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I've had a hard time finding answers to this question on Ixquick.

When I was young, transformational grammarians believed that sentences were derived from "kernel sentences," which were uniclausal, single-verb clauses with no modifiers. http://grammar.about.com/od/il/g/Kernel-Sentence-term.htm." For instance, "Mary bought and fed a red horse" would be derived form "Mary bought the horse." "Mary fed a horse." "The horse was red."

From what I've read, most modern linguists don't believe that sentences are represented in the brain as kernel sentences.

What considerations prompted generative linguists to abandon the notion of kernel sentences?

  • It seems they decided to concentrate on reverse engineering from surface structure, leaving ultimate models of deep structure for later generations. These kernel clauses with two links (S-V-O), reusing any existing items, make a very parsimonious model. Can you get that efficiency and precision out of a hidden-layer connectionist model? – amI Nov 15 '18 at 10:46
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I can't give any real answer of the kind you want, but I can tell you what I know about about this topic being an undergraduate 40 years after the event, hoping that it will be of any help, even though I am certainly wrong to some degree.

As far as I can see the idea originated with Zellig Harris, who is now taken to be one of few American strucuralists who was concerned with syntax in a serious manner. Harris even dealt with structures bigger than sentences, and since substitution tests were central to structuralism, he had the idea of establishing equivalence relations for sentences by checking which sentences could replace each other in a longer text, which for instance connected corresponding active/passive sentences. It seems that he continued from there by assuming that one member of such a relations is basic and the others derived, and consequently invented transformations to do that derivation.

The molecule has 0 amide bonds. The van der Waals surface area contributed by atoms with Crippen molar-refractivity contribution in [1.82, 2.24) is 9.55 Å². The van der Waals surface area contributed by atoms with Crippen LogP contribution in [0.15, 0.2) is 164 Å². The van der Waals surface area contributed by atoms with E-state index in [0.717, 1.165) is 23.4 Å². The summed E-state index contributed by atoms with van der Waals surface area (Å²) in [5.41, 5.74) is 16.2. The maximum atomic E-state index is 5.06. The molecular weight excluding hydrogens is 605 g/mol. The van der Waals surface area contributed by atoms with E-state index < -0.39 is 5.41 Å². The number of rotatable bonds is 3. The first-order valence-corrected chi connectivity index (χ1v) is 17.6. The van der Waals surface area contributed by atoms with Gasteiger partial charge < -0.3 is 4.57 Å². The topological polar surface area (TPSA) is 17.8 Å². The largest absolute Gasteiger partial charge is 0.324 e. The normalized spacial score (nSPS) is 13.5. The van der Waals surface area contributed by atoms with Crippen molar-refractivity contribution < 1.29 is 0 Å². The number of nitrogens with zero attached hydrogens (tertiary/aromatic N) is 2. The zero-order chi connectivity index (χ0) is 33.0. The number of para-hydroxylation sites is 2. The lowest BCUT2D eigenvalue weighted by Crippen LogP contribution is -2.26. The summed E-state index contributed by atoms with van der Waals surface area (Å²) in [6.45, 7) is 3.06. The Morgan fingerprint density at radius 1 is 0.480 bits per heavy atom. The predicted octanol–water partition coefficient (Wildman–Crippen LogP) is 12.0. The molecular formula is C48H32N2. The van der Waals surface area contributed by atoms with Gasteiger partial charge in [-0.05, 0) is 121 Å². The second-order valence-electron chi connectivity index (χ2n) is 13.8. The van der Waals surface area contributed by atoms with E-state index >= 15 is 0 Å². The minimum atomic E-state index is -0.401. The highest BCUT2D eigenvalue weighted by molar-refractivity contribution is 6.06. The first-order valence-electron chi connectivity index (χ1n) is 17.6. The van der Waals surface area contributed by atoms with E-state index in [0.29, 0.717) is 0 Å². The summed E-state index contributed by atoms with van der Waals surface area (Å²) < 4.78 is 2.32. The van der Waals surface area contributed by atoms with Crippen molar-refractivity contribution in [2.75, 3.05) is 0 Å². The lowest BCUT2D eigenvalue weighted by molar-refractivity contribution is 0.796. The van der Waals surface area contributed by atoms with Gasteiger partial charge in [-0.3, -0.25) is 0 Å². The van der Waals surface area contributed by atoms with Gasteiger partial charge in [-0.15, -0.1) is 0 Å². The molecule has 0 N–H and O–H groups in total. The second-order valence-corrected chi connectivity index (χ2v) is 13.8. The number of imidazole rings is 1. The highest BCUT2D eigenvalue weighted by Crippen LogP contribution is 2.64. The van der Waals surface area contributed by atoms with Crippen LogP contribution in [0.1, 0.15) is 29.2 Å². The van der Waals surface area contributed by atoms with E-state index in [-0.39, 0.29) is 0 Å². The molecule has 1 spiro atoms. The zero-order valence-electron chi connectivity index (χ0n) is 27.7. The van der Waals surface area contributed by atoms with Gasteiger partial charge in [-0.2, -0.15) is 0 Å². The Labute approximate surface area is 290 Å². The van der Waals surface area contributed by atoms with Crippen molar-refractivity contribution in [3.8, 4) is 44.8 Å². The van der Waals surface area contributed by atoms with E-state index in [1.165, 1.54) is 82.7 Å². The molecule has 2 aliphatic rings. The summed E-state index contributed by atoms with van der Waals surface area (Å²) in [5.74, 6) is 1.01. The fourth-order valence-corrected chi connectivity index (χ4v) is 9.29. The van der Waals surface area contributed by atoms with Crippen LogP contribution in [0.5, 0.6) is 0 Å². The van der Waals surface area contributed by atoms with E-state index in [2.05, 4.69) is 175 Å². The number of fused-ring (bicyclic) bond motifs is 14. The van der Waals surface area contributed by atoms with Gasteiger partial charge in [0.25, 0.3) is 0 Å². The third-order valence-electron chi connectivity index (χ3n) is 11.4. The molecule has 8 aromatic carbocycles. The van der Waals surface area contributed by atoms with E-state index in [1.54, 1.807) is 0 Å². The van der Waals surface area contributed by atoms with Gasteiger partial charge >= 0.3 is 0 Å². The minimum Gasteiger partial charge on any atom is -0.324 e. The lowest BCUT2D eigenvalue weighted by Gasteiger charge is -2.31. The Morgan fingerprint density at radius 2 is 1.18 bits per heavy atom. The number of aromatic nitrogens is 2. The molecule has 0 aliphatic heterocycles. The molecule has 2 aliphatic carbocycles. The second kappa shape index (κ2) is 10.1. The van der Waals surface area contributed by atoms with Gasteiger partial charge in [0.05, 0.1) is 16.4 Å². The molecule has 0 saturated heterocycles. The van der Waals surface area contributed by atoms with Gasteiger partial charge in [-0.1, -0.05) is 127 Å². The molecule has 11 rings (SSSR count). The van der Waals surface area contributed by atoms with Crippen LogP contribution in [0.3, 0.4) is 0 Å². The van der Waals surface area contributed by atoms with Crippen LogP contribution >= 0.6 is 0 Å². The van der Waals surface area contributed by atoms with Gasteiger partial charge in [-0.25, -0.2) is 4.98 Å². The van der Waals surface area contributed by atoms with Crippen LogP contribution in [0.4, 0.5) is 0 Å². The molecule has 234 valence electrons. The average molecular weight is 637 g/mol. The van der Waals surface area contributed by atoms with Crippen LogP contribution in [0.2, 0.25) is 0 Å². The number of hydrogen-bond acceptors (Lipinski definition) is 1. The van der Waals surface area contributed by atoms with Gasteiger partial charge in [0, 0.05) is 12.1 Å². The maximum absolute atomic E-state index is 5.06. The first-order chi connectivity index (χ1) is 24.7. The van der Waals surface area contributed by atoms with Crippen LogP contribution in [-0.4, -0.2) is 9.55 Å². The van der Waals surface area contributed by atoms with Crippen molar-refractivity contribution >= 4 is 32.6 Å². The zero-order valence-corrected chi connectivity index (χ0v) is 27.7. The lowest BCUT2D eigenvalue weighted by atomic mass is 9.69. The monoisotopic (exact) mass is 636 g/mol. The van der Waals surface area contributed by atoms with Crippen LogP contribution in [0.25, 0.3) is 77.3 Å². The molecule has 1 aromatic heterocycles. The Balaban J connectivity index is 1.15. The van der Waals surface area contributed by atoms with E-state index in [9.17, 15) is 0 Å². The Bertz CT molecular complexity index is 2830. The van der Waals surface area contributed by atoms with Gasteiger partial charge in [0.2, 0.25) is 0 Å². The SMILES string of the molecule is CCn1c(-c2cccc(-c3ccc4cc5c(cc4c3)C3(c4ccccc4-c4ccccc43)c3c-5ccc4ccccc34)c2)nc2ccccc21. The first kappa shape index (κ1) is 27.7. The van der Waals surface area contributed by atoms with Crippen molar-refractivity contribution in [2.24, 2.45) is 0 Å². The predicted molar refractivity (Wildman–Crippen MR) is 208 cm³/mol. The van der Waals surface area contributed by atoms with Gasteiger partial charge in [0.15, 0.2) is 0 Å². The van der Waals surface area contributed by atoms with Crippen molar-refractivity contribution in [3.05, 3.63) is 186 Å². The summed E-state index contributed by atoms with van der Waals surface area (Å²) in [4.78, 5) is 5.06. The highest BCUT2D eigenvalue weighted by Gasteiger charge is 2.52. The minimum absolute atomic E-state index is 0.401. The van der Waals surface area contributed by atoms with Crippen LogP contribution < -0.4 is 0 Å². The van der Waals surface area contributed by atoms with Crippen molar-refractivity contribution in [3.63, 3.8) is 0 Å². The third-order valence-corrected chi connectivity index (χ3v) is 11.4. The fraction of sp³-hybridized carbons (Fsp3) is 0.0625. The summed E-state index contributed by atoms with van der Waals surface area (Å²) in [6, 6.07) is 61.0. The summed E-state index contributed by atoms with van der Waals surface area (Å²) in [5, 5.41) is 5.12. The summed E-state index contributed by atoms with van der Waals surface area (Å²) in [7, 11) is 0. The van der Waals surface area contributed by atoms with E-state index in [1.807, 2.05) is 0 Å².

In Chomsky's later transformational grammar, the notion of kernel sentece seems to have just been carried over without much deep consideration. I can't remember that he discussed the matter any more than saying that it allows for a more simple grammar. Later work by Katz and Fodor and Katz and Postal then introduced some form of deep structure, which led to the model in Aspects, which repurposed transformations to not deal with inter-sentence equivalences, but instead to map between deep-structures and surface-structures. As far as I know this was when kernel sentences were given up.

My best guess is that that notion was, at least in generative grammar, seen as mostly accidental and a matter of tradition from the start, and that there was no interest in defending it against what was intuitively seen as a more interesting model in Aspects.

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Harris' work was very empirically based, and kernel sentences with their transformations were his tool for analysis. His student, Noam Chomsky, never worked empirically, yet introduced the notion of a generative grammar, which produces all the grammatical sentences of a language without producing any of the ungrammatical sentences. The type of transformation you use as an example does not operate on a single tree. It combines three trees ("Mary bought the horse." "Mary fed a horse." and "The horse was red."). Combining separate trees opens up too many possibilities for producing ungrammatical sentences, which is a failure to comply with the requirements of a generative grammar. Remember Chomsky was not working empirically. His move was to theorize something akin to a computer program that would spit out all and only the grammatical sentences of a language. After Syntactic Structures, Chomsky moved to eliminate transformations that combined trees, which were referred to as generalized transformations, in order to apply constraints against some of the ungrammatical outputs generated. Chomsky had an additional tool that Zellig Harris did not have, phrase structure rules. The distributional benefit, from a generative perspective, of limiting operations to single trees only had the effect of reducing everything to a single unified "deep structure". The creation of a unified deep structure allowed for a singular level in which meaning was initially thought to be brought in. This got a lot of linguists interested in meaning. No one at that time, therefore, had any motivation for going back to Zellig Harris' manner of combining multiple trees. However, you will find a return to combining separate structures more recently in what are referred to as unification-based grammars, like Construction Grammar.

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